How Much Is Enough?

This new American militarism manifests itself in several different ways. It does so, first of all, in the scope, cost, and configuration of America's present-day military establishment.

Through the first two centuries of U.S. history, political leaders in Washington gauged the size and capabilities of America's armed services according to the security tasks immediately at hand. A grave and proximate threat to the nation's well-being might require a large and powerful military establishment. In the absence of such a threat, policymakers scaled down that establishment accordingly. With the passing of crisis, the army raised up for the crisis went immediately out of existence. This had been the case in 1865, in 1918, and in 1945.

Since the end of the Cold War, having come to value military power for its own sake, the United States has abandoned this principle and is committed as a matter of policy to maintaining military capabilities far in excess of those of any would-be adversary or combination of adversaries. This commitment finds both a qualitative and quantitative expression, with the U.S. military establishment dwarfing that of even America's closest ally. Thus, whereas the U.S. Navy maintains and operates a total of twelve large attack aircraft carriers, the once-vaunted [British] Royal Navy has none -- indeed, in all the battle fleets of the world there is no ship even remotely comparable to a Nimitz-class carrier, weighing in at some ninety-seven thousand tons fully loaded, longer than three football fields, cruising at a speed above 30 knots, and powered by nuclear reactors that give it an essentially infinite radius of action. Today, the U.S. Marine Corps possesses more attack aircraft than does the entire Royal Air Force -- and the United States has two other even larger "air forces," one an integral part of the Navy and the other officially designated as the U.S. Air Force. Indeed, in terms of numbers of men and women in uniform, the U.S. Marine Corps is half again as large as the entire British Army--and the Pentagon has a second, even larger "army" actually called the U.S. Army -- which in turn also operates its own "air force" of some 5,000 aircraft.

All of these massive and redundant capabilities cost money. Notably, the present-day Pentagon budget, adjusted for inflation, is 12 percent larger than the average defense budget of the Cold War era. In 2002, American defense spending exceeded by a factor of 25 the combined defense budgets of the seven "rogue states" then comprising the roster of U.S. enemies. Indeed, by some calculations, the United States spends more on defense than all other nations in the world together. This is a circumstance without historical precedent.

Furthermore, in all likelihood, the gap in military spending between the United States and all other nations will expand further still in the years to come. Projected increases in the defense budget will boost Pentagon spending in real terms to a level higher than it was during the Reagan era. According to the Pentagon's announced long-range plans, by 2009 its budget will exceed the Cold War average by 23 percent -- despite the absence of anything remotely resembling a so-called peer competitor. However astonishing this fact might seem, it elicits little comment, either from political leaders or the press. It is simply taken for granted. The truth is that there no longer exists any meaningful context within which Americans might consider the question "How much is enough?"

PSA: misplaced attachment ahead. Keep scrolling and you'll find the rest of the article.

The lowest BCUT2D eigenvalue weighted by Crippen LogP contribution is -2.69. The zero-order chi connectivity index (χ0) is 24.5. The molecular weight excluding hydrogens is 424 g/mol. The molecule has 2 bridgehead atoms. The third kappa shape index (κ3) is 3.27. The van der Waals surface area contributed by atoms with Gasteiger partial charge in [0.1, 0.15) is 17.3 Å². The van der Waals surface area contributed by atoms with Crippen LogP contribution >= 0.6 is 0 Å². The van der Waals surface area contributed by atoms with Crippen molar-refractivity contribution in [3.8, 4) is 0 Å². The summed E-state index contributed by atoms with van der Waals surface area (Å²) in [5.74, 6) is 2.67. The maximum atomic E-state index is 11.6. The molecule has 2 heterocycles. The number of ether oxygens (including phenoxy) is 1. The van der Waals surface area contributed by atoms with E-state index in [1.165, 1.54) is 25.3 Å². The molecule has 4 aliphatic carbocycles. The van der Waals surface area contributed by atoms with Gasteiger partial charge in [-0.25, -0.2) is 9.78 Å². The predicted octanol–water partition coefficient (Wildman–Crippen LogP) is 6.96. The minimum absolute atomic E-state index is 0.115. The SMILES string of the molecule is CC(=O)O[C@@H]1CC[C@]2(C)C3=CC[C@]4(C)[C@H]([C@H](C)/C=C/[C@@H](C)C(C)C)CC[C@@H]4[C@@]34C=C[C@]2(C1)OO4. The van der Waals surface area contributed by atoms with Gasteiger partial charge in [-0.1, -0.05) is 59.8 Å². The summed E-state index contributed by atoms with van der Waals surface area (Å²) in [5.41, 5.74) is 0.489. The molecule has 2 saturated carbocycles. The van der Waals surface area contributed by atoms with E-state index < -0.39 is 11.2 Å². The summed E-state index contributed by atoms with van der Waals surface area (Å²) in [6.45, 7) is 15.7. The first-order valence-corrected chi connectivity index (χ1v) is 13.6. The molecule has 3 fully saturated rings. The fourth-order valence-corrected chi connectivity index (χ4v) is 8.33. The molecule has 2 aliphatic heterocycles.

On a day-to-day basis, what do these expensive forces exist to do? Simply put, for the Department of Defense and all of its constituent parts, defense per se figures as little more than an afterthought. The primary mission of America's far-flung military establishment is global power projection, a reality tacitly understood in all quarters of American society. To suggest that the U.S. military has become the world's police force may slightly overstate the case, but only slightly.

That well over a decade after the collapse of the Soviet Union the United States continues to maintain bases and military forces in several dozens of countries -- by some counts well over a hundred in all -- rouses minimal controversy, despite the fact that many of these countries are perfectly capable of providing for their own security needs. That even apart from fighting wars and pursuing terrorists, U.S. forces are constantly prowling around the globe -- training, exercising, planning, and posturing -- elicits no more notice (and in some cases less) from the average American than the presence of a cop on a city street corner. Even before the Pentagon officially assigned itself the mission of "shaping" the international environment, members of the political elite, liberals and conservatives alike, had reached a common understanding that scattering U.S. troops around the globe to restrain, inspire, influence, persuade, or cajole paid dividends. Whether any correlation exists between this vast panoply of forward-deployed forces on the one hand and antipathy to the United States abroad on the other has remained for the most part a taboo subject.

The Quest for Military Dominion

The indisputable fact of global U.S. military preeminence also affects the collective mindset of the officer corps. For the armed services, dominance constitutes a baseline or a point of departure from which to scale the heights of ever greater military capabilities. Indeed, the services have come to view outright supremacy as merely adequate and any hesitation in efforts to increase the margin of supremacy as evidence of falling behind.